According to a front-page report earlier this week, Eurotunnel has begun sounding out the City on plans to build a second "drive-through" tunnel to France. To avoid congestion and the threat of accidents, cars would be electronically routed through on "guided roads".
Alas, the story is not new. In fact it is 12 years' old. Eurotunnel's 1987 prospectus contained a section stating that under the concession agreement it is required to put forward proposals for a second link by 2000. But that is only one small part of the story. It does not have to work up a scheme, much less cost it and find the money. Moreover the drive- through link would only be built if technical and economic conditions permitted and it would not undermine the finances of the existing tunnel.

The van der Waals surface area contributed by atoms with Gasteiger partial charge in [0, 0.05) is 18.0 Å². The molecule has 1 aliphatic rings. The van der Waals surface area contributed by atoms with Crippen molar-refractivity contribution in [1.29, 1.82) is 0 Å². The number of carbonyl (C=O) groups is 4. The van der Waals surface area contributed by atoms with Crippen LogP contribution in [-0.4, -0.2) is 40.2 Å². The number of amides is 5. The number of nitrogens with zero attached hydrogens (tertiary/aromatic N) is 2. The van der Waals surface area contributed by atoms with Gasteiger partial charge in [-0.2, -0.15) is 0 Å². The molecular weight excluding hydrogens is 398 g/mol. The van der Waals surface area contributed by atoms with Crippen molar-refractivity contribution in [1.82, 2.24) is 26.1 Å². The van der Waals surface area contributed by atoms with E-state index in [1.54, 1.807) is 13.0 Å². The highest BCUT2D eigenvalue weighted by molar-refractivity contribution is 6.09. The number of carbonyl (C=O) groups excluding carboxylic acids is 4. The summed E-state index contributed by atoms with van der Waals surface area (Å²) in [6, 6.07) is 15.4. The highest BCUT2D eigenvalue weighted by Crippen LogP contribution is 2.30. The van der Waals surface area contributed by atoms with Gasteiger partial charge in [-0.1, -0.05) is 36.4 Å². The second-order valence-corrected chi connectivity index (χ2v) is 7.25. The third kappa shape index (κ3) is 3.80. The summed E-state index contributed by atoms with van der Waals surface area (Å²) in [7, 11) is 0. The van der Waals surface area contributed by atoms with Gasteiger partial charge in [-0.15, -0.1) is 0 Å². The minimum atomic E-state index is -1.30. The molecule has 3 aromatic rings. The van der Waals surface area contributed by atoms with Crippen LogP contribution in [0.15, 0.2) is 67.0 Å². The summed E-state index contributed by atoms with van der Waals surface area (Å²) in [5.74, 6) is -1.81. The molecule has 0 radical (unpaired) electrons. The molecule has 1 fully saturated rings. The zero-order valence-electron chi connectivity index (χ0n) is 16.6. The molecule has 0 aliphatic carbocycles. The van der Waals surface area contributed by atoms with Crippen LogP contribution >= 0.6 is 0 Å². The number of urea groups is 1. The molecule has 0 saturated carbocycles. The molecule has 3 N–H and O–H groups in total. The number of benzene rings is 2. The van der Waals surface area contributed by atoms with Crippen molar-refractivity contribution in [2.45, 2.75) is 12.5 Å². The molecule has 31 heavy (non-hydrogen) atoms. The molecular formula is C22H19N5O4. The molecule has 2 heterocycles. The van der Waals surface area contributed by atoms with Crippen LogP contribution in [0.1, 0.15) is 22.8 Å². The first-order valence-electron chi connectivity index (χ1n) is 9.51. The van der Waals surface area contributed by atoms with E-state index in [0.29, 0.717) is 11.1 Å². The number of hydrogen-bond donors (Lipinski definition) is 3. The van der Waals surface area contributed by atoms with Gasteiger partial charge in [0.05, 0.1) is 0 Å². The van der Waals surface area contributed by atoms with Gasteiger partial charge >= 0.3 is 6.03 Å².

Finally, Eurotunnel has until 2020 to decide whether to build a second link and, for the purposes of financial projections, it does not have to assume that any such link would be built before the current concession expires in 2086.
Since Eurotunnel is only now emerging from the biggest debt restructuring in British corporate history and since shareholders will not see a dividend until 2006 at the earliest, the idea of a second link seems a rather cruel joke to play on the investment community.
What's more, the idea of a drive-through link was only ever inserted into the original concession to satisfy the train-hating Mrs Thatcher. Even if the engineers could conquer the monumental problem of how to ventilate a drive-though tunnel, would it remotely fit into John Prescott's integrated transport policy? Eurotunnel has one man working very part time on the scheme, which probably says all that is needed. The world's bankers can sleep safely at night for a generation or two yet.Reuse content